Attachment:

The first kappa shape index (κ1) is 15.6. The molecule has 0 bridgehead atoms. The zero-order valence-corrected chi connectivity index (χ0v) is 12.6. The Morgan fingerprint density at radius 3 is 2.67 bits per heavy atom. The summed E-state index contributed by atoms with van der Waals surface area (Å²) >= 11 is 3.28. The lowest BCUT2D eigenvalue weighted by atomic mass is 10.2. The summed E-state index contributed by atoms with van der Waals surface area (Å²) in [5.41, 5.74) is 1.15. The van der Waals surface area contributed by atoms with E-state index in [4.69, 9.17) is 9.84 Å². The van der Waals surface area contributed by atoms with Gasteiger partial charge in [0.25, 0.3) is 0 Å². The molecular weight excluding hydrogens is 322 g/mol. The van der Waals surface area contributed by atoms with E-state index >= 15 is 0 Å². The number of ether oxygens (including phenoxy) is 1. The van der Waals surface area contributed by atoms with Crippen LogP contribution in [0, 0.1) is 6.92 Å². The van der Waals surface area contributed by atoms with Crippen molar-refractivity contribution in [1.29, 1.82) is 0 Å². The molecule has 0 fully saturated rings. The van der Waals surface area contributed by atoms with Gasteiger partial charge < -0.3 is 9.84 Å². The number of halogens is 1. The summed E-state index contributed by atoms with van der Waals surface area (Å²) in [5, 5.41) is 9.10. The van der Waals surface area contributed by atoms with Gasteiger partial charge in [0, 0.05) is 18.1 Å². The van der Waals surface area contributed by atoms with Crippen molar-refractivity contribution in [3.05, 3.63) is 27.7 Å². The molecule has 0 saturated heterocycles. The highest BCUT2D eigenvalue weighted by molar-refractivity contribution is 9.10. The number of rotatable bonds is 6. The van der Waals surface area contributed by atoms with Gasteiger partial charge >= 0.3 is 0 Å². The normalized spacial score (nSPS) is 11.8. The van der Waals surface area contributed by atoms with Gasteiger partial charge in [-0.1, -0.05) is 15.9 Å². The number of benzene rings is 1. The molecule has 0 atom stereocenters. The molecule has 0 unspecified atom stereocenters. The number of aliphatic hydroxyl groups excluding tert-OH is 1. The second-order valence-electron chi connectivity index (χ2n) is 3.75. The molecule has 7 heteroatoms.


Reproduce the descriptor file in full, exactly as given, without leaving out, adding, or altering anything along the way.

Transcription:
The first kappa shape index (κ1) is 15.6. The molecule has 0 bridgehead atoms. The zero-order valence-corrected chi connectivity index (χ0v) is 12.6. The Morgan fingerprint density at radius 3 is 2.67 bits per heavy atom. The summed E-state index contributed by atoms with van der Waals surface area (Å²) >= 11 is 3.28. The lowest BCUT2D eigenvalue weighted by atomic mass is 10.2. The summed E-state index contributed by atoms with van der Waals surface area (Å²) in [5.41, 5.74) is 1.15. The van der Waals surface area contributed by atoms with E-state index in [4.69, 9.17) is 9.84 Å². The van der Waals surface area contributed by atoms with Gasteiger partial charge in [0.25, 0.3) is 0 Å². The molecular weight excluding hydrogens is 322 g/mol. The van der Waals surface area contributed by atoms with E-state index >= 15 is 0 Å². The number of ether oxygens (including phenoxy) is 1. The van der Waals surface area contributed by atoms with Crippen LogP contribution in [0, 0.1) is 6.92 Å². The van der Waals surface area contributed by atoms with Crippen molar-refractivity contribution in [1.29, 1.82) is 0 Å². The molecule has 0 fully saturated rings. The van der Waals surface area contributed by atoms with Gasteiger partial charge < -0.3 is 9.84 Å². The number of halogens is 1. The summed E-state index contributed by atoms with van der Waals surface area (Å²) in [5, 5.41) is 9.10. The van der Waals surface area contributed by atoms with Gasteiger partial charge in [0, 0.05) is 18.1 Å². The van der Waals surface area contributed by atoms with Crippen molar-refractivity contribution in [3.05, 3.63) is 27.7 Å². The molecule has 0 saturated heterocycles. The highest BCUT2D eigenvalue weighted by molar-refractivity contribution is 9.10. The number of rotatable bonds is 6. The van der Waals surface area contributed by atoms with Gasteiger partial charge >= 0.3 is 0 Å². The normalized spacial score (nSPS) is 11.8. The van der Waals surface area contributed by atoms with Gasteiger partial charge in [-0.1, -0.05) is 15.9 Å². The number of benzene rings is 1. The molecule has 0 atom stereocenters. The molecule has 0 unspecified atom stereocenters. The number of aliphatic hydroxyl groups excluding tert-OH is 1. The second-order valence-electron chi connectivity index (χ2n) is 3.75. The molecule has 7 heteroatoms.